Note: The following review is is from Popcorn's run at the Apollo Theatre in the West End, which ended 12 September 1998. From 22 September 1998 to May 1999, the touring production of Popcorn will visit 25 UK cities. The touring cast of Popcorn features John Bowler as Bruce Delamitri, Emma Noble as Brooke, Paul Brennan as Wayne, Clara Salaman as Scout, Liza Sadovy as Farrah, Sasha Pick as Velvet and Craig Pinder as Karl.
I hated Natural Born Killers and had no real desire to see Ben Elton's comedy Popcorn. A violent satire of a violent satire of screen violence? No thank you! So I was quite surprised when I found myself thoroughly enjoying a night at the Apollo recently.
Bruce Delamitri (Danny Webb) is a Quentin Stone / Oliver Tarantino-type film director who, despite public outcry, wins an Academy award for his latest bloodbath. When he returns to his Beverley Hills mansion, still drunk, with Oscar statuette and Playboy bunny turned wannabe actress Brooke Daniels (Megan Dodd) in tow, he gets a nasty shock. His home has been invaded by America's most wanted criminals, the 'mall murderers' - aka Wayne Hudson (Patrick O'Kane) and his girlfriend Scout (Dena Davis). Wayne, the mastermind of the killer duo, has a plan to save their skins - get their idol Bruce to admit on live national TV that his films have caused their depravity.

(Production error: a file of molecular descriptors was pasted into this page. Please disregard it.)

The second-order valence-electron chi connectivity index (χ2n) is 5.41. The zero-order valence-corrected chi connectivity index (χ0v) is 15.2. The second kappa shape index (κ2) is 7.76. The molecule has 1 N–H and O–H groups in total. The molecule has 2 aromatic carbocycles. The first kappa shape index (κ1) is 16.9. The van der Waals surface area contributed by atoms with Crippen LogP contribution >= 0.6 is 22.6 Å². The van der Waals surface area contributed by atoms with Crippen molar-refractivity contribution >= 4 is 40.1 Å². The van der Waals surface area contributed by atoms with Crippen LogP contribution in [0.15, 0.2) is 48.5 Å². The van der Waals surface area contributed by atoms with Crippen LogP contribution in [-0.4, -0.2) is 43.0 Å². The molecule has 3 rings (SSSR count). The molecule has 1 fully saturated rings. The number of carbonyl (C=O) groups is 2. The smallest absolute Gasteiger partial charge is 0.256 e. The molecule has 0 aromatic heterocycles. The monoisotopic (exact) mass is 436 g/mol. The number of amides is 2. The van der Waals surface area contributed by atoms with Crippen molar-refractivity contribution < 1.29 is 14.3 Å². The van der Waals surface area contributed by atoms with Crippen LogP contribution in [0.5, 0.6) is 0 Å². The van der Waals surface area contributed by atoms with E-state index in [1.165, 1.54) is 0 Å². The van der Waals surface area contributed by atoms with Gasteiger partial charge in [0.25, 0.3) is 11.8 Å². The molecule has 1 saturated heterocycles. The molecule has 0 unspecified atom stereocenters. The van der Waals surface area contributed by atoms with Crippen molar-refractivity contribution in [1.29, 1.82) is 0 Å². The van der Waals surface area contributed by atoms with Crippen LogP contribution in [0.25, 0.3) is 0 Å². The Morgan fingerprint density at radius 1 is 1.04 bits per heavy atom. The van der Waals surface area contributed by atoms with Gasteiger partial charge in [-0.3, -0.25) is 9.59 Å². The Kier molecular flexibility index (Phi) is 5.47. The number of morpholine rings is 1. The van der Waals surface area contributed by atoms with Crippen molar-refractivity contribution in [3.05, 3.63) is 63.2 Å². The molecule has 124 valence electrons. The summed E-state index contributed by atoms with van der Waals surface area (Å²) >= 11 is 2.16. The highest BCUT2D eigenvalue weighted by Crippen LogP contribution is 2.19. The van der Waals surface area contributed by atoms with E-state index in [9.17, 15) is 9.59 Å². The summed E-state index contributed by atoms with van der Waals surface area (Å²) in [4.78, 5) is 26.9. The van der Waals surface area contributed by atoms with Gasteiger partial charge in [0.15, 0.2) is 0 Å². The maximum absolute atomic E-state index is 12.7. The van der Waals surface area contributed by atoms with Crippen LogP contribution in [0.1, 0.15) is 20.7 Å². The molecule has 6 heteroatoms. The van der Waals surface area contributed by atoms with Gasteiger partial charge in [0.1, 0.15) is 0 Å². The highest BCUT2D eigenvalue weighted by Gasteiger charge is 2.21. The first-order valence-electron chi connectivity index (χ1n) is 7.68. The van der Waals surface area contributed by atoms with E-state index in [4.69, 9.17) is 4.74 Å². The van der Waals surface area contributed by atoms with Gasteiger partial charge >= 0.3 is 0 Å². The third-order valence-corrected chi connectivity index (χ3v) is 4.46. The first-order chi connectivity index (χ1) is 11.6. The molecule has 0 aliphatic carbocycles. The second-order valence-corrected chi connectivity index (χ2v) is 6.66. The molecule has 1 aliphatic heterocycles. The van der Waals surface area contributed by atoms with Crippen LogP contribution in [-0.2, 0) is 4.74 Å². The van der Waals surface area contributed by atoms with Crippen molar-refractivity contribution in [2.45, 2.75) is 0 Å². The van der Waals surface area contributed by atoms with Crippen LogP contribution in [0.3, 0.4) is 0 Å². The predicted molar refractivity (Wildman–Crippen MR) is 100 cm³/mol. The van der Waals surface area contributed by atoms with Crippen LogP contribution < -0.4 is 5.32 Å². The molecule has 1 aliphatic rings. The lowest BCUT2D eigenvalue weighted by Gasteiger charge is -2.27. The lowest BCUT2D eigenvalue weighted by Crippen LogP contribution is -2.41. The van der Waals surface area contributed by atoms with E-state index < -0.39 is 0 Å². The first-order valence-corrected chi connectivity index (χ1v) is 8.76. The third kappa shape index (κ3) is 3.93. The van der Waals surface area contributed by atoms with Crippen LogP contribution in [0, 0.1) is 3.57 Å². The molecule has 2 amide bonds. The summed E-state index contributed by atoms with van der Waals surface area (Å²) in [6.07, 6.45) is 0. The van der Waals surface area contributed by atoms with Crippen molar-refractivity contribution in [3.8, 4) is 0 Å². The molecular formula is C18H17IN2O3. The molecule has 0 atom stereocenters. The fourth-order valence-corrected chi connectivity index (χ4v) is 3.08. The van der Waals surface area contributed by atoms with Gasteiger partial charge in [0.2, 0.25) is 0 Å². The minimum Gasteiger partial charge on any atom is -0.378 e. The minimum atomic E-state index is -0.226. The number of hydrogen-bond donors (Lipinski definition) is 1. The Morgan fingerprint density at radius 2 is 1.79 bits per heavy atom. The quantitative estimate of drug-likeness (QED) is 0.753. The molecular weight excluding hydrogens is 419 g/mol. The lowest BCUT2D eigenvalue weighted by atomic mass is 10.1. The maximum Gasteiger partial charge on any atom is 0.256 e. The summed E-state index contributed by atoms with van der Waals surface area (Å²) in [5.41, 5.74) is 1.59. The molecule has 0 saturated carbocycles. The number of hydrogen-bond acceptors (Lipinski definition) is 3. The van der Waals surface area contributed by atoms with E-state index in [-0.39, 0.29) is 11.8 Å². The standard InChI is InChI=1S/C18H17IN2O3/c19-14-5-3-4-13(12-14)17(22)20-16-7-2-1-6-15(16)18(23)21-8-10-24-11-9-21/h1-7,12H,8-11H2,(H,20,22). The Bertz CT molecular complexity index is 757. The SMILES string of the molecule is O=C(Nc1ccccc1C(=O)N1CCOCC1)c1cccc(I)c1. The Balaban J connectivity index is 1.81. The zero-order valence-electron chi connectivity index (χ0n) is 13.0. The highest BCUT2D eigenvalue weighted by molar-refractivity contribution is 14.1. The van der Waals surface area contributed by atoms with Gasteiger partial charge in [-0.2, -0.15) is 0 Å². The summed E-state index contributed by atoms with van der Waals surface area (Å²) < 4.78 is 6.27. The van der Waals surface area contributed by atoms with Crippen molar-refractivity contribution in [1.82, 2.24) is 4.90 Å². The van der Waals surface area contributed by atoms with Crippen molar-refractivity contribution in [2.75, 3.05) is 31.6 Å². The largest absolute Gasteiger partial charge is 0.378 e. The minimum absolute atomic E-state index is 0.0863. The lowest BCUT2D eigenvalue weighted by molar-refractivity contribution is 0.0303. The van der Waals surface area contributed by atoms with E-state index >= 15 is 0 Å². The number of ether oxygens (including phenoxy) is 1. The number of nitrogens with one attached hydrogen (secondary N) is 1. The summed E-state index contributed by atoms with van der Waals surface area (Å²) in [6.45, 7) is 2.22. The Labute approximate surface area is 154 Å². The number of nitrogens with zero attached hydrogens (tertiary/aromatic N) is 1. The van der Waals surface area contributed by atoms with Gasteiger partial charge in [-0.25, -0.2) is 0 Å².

In their quest for freedom, the murderers take Bruce, Brooke, Bruce's producer Karl (William Armstrong), his ex-wife Farrah (Debora Weston) and his daughter Velvet (Paula Bacon) hostage. Murder, mayhem and, oh yes, a dismembered ear (sound familiar?) build up to a heated and intelligent debate on personal vs social responsibility. The debate is so well-fought that both sides, at turns, appear to have won it. So who is to blame for our actions and society's ills? Everyone and no one, the play seems to conclude.
With the exception of a decidedly dodgy American accent on Bacon's part, the performances of the cast are very good. O'Kane and Davis are particularly strong - they put Woody Harrelson and Juliette Lewis to shame in their portrayal of maniacal, poor white trash. There are also the requisite jibes at American society and some hilarious one-liners (most of which, given the crudeness of the language, do not bear repeating here).
The play ends with a cleverly tense, if rather contrived, climax and epilogue which give the audience plenty of fuel to continue the debate in the pub after the curtain call.
Terri Paddock, July 1997